Middle East Expert On Assassination Of One Of Iran's Top Nuclear Officials
ARI SHAPIRO, HOST:
An assassination in Iran has the Middle East on edge. The man thought to be the head of Iran's former nuclear program was killed today in a drive-by shooting outside Tehran. On paper, Mohsen Fakhrizadeh was an academic, a professor who taught at a university in Tehran. But intelligence services for the U.S. and Israel have said for years that was a cover story for his real work on Iran's nuclear program. Iran's foreign minister says he believes Israel was involved in today's killing. There has been no comment from Israel or the U.S. We're joined now by Ariane Tabatabai. She is a Middle East expert with the German Marshall Fund, a nonpartisan public policy think tank. Welcome back to the program.
ARIANE TABATABAI: Thanks for having me again.
SHAPIRO: Let's start with the man himself. Tell us about Mohsen Fakhrizadeh's role in Iran's nuclear program.
TABATABAI: Sure, yeah. He was one of the key architects of Iran's nuclear program after the 1979 Islamic Revolution. And in particular, he was a key architect of what is known as the AMAD Project. That is the weapons-related part of Iran's nuclear program, which is believed to have stopped at some point in 2003, although elements of it did continue for a few years after that. So this is someone who was very closely associated with some of the more sensitive elements of Iran's nuclear program and who was very well-positioned within the Iranian system.
SHAPIRO: So this man has been described as the head of Iran's nuclear program. Does his death mean the end of that program?
TABATABAI: No. There are some reports coming out of Israel right now that some senior officials are saying, you know, it's going to be much more difficult for Iran to pursue a nuclear weapons program should they decide to do so now that Fakhrizadeh is dead. But, you know, a single man was not running the entirety of Iran's nuclear program. This has become a much larger endeavor. And, yes, he was an important player, but one of the more important parts of his role was to develop that infrastructure, to train others, to be able to continue the program. And so the implication is not going to be that Iran will stop its nuclear program altogether. In fact, I think one key implication could be that, given everything that has happened in 2020 between the United States and Israel and Iran, there's a lot of vulnerability that is exposed within Iran right now. So I wouldn't be surprised if you saw a bit more of a push within the system to go in the direction of a nuclear weapon.
SHAPIRO: Tell us more about what the implication for the U.S. might be because two weeks ago, President Trump was reportedly dissuaded from striking Iranian nuclear facilities. Joe Biden is going to become president in just about 50 days with hopes of reviving the Iran nuclear deal. What does this mean for the U.S. right now?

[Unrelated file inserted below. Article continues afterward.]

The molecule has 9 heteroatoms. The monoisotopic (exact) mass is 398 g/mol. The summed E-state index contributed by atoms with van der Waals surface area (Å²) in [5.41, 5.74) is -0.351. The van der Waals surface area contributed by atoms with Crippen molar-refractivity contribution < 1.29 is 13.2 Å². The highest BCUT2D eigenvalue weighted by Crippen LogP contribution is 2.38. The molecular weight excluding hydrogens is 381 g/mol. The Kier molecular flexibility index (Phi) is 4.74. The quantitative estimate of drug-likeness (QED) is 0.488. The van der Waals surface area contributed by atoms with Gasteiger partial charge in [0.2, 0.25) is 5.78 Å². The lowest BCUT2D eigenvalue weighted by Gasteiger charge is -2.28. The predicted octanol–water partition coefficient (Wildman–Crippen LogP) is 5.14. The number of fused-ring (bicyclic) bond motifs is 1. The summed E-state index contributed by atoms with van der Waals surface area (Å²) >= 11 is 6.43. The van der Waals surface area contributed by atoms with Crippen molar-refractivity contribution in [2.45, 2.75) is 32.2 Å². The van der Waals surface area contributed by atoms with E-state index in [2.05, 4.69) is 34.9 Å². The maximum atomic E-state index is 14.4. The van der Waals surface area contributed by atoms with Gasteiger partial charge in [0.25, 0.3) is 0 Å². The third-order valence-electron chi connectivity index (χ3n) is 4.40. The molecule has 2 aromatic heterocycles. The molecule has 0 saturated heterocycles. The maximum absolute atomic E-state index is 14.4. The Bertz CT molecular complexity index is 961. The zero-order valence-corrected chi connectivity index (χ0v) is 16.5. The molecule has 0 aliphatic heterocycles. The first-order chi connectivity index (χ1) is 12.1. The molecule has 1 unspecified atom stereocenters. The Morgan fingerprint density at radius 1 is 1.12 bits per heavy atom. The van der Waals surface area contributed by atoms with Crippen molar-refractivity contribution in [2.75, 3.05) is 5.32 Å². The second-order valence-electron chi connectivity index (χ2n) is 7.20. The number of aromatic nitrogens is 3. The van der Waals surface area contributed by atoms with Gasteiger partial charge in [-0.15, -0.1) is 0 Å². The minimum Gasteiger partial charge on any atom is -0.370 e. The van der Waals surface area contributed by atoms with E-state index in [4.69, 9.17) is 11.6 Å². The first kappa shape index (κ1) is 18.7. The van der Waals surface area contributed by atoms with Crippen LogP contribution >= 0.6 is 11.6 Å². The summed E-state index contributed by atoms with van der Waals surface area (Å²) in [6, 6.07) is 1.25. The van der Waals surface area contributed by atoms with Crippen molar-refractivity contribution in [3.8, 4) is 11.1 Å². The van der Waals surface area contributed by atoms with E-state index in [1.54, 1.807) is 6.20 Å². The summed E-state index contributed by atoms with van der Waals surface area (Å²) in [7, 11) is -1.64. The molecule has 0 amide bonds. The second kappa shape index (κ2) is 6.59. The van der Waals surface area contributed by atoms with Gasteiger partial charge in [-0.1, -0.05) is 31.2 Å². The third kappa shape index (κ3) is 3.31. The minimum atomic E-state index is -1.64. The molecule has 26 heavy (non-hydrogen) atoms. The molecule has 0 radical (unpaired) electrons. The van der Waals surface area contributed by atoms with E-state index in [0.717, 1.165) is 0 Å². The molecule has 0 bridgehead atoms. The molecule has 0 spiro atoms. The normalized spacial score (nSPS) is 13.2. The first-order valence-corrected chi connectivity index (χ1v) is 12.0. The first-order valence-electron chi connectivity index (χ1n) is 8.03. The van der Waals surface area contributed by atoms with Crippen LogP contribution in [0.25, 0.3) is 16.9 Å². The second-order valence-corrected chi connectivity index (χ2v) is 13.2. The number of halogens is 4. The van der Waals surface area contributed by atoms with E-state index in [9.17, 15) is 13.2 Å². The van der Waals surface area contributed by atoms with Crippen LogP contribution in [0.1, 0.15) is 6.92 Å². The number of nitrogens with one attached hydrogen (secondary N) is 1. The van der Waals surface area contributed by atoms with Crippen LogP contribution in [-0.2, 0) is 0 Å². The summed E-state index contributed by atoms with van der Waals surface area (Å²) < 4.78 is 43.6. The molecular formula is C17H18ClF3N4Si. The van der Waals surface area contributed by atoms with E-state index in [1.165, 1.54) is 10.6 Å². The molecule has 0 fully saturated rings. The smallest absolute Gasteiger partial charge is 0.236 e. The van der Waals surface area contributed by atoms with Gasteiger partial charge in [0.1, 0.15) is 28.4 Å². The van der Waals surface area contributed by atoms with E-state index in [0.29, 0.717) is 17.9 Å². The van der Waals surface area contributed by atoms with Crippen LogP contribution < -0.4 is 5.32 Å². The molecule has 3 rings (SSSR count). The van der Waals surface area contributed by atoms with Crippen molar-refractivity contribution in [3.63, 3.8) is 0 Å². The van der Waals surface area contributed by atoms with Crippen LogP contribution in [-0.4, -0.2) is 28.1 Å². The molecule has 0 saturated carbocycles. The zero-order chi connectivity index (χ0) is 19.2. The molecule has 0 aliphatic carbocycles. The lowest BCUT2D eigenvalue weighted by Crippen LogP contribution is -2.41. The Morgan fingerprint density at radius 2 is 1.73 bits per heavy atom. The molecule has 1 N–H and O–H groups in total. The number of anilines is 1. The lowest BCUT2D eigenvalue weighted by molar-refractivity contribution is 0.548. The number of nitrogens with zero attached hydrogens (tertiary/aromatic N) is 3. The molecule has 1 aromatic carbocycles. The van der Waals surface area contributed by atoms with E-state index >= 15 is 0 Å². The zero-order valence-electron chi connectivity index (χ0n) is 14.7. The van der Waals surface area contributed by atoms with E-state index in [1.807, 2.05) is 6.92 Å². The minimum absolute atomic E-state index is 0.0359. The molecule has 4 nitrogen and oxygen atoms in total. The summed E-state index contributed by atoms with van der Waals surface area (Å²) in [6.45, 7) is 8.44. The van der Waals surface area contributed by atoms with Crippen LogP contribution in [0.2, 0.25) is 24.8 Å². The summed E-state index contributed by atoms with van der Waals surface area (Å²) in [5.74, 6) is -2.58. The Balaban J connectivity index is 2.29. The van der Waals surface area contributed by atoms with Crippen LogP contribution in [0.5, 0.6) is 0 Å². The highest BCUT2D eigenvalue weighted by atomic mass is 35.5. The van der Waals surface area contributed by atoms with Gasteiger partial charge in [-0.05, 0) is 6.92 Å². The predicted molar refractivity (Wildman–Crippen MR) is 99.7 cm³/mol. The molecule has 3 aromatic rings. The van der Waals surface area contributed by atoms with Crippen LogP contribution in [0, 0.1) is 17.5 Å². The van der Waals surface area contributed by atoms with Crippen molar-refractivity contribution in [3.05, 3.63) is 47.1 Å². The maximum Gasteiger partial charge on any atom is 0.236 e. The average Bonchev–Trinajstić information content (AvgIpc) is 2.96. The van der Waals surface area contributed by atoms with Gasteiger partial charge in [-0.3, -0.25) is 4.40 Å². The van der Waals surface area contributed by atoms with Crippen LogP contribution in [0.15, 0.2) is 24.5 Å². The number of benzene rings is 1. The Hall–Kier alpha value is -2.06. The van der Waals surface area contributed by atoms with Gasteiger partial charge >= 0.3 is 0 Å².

TABATABAI: Yeah, Ari, as you said, President-elect Biden has said that he would like to return to the nuclear deal. Of course, a lot of things can happen between now and 50 days from now that can make it more difficult for him to do so. Iran itself may want to target U.S. forces, U.S. personnel in the region. They may conduct cyberattacks. There's a number of things that they could do to make the Iran file that will be handed from the Trump administration to the Biden administration a lot more complex.
SHAPIRO: Do you think American officials are right to be concerned about potential retaliation against U.S. interests overseas?
TABATABAI: Absolutely. There is certainly a risk that Iran will decide to retaliate. And in some ways, I think the fact that they have come out and said that they attribute this attack to Israel is cause for concern because typically speaking, if Iran doesn't want to respond to an action or an attack, it does not come out and blame another party. They tend to kind of brush it under the rug. And the fact that they're not doing that right now, that they are pointing finger is slightly concerning to me.
SHAPIRO: 2020 has been a bruising year for Iran. I mean, it began with the death of Qassem Soleimani, the Iranian general whose death President Trump ordered early this year. Over the summer, there was an explosion at a nuclear facility and now this assassination. Where does this leave the country?
TABATABAI: I think what it does is that it actually highlights just how vulnerable Iran is currently. And this despite the regime pouring a lot of effort - or resources and effort into having a fairly robust security system. So, you know, if you're the regime right now, this is pretty embarrassing. And you not only have to face the international community but your own population and your own sort of domestic elite, as well, and really try to explain how it is that you're, you know, spending this much energy and effort into creating a robust security apparatus and that you end up being so vulnerable.
SHAPIRO: That's Ariane Tabatabai with the German Marshall Fund. Thank you for talking with us.
TABATABAI: Thanks for having me back.
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